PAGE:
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William B. Davis Chronicles An Impressive Career In His New Book, 'On Acting ... and life.'

William B. Davis, widely known as the nefarious Cigarette Smoking Man from The X-Files, has had a distinguished career that spans over seven decades. His latest book, On Acting ... and life, chronicles his career from radio to stage and screen. Along the way, he draws on his vast knowledge to provide a more philosophical look at the art of acting. Whether you're an actor or not, this book will leave you reflecting on the craft.

To learn more about the story behind the story, read A Good Book To End The Day’s interview with the author below.

You’ve worn a variety of hats throughout your career: actor, director, teacher, even set builder. What made you want to add author to that list?

Actually, I've always been interested in writing to some degree. I've written some plays and I've written some short films. I wrote a memoir 10 years ago called Where There's Smoke …, which was fascinating for me to kind of just do a personal biography. And in the process of doing that, I talked quite a bit about acting, but not a lot. And I realized I really wanted to talk in much more depth about what I know and how I learned about acting. And as you know, from reading the book, it's been a long career, and it's taken me to a lot of different places and made a lot of different discoveries. So, I wasn't sure how to approach it. But when I came across Stephen King's book, On Writing: A Memoir of the Craft, I thought, "ah, that's my template." I can do a first part memoir of my life as... I don't want to say as an actor, but as a person involved with acting, either as an actor, a director, or an acting teacher, and then really try to put together what I think I know about acting into one kind of piece. And after a long career, I thought this was something I could pass on.

You started writing “On acting... and life” during the COVID lockdown. How long did it take you to write?

It's always difficult to say because you're always doing different things. It's not a straightforward process. So, I think I worked on it over maybe one or two years, but it wasn't one or two years of intense work. And then there's the whole process of working with an editor and redoing and revising.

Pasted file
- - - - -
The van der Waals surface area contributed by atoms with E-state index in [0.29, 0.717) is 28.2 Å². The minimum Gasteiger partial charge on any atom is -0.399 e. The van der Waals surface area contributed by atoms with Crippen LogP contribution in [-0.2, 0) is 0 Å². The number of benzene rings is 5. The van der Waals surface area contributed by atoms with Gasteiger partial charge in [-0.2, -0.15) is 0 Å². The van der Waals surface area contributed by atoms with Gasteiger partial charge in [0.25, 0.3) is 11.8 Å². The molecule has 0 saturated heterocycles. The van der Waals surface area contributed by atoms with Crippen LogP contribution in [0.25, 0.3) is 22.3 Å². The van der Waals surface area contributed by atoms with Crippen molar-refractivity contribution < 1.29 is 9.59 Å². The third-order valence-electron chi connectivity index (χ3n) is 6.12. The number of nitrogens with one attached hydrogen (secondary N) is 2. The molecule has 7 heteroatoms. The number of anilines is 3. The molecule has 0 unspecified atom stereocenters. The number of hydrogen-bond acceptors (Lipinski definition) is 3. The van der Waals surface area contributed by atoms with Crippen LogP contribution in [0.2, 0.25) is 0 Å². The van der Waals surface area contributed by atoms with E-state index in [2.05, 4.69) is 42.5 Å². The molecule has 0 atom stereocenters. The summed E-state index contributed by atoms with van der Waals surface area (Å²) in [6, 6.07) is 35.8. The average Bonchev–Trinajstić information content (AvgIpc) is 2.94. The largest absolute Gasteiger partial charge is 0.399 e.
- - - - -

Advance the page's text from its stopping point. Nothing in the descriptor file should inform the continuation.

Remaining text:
You mentioned in the book that you felt you became a better director after truly "becoming an actor." Do you ever wish that you had kept your focus solely on acting before diving into directing or teaching?

[Laughter] No, that was fine with me because directing has always been a really comfortable place for me. Probably more comfortable than acting, really.

This is one of my favorite questions to ask because I get such a wide variety of responses. What was an early experience where you learned that language had power?

That's an interesting question. I suppose I had some considerable success in high school, as a public speaker. We had public speaking contests, and I turned out to be pretty good at them. I won some prizes and whatever. But the power of language, I think, probably most struck me when I was at theater school in England and we worked a lot on Shakespeare. You really understood what language could do and how complicated it could be and how potent it could be. So I think Shakespeare is probably my real key to that.

You’ve spent a good portion of your life teaching others about the art of acting, but what is one piece of advice that you would share with aspiring writers?

Read! [Laughter] Yeah, and I think I'm just quoting Stephen King there because that's what he says in his book. I think being widely read and reading good writing. There's a lot of quick journalism now, and that is often a simplified kind of vocabulary. So it depends, of course, on what you want to write. Or what kind of writing you want to do. But assuming you want to write to an educated reader, then you need to have an educated background. I guess you need to have a vocabulary and understand how to use it.

What is one question nobody has asked you about your book that you wish they would ask you about your book?

I would've liked to have been asked more about how I think the role of evolution and evolutionary science pertains to the art of acting.

There's a kind of 20th-century dualism we think of in the understanding of humans between mind and body or soul and matter. That kind of contemporary science puts all that together, that we are a physical organism. We are a product of evolution, and while we've developed different traits and the mind works in various ways, it's still a muscle. And so a lot of the idea that we should work from the outside in or from the inside out really is irrelevant.

So when you think of playing a character, don’t think of trying to jump into someone else's essence. Those essences don't exist. They're just a product of people's imaginations of how we characterize a person. If we get rid of that, then it's easier to approach the identification with the imagined character.

Do you have any other projects in the works at this time?

We're supposed to shoot the third season of Upload, in which I have a lovely comedic character. Then there’s a project called The Midnight Club, which will be released [on October 7 on Netflix]. What will be interesting for me is the second season, assuming it goes forward because that's when my character really comes to life. I’m also working on a play that we will do in Vancouver next November and December. So yeah, I don't stop.

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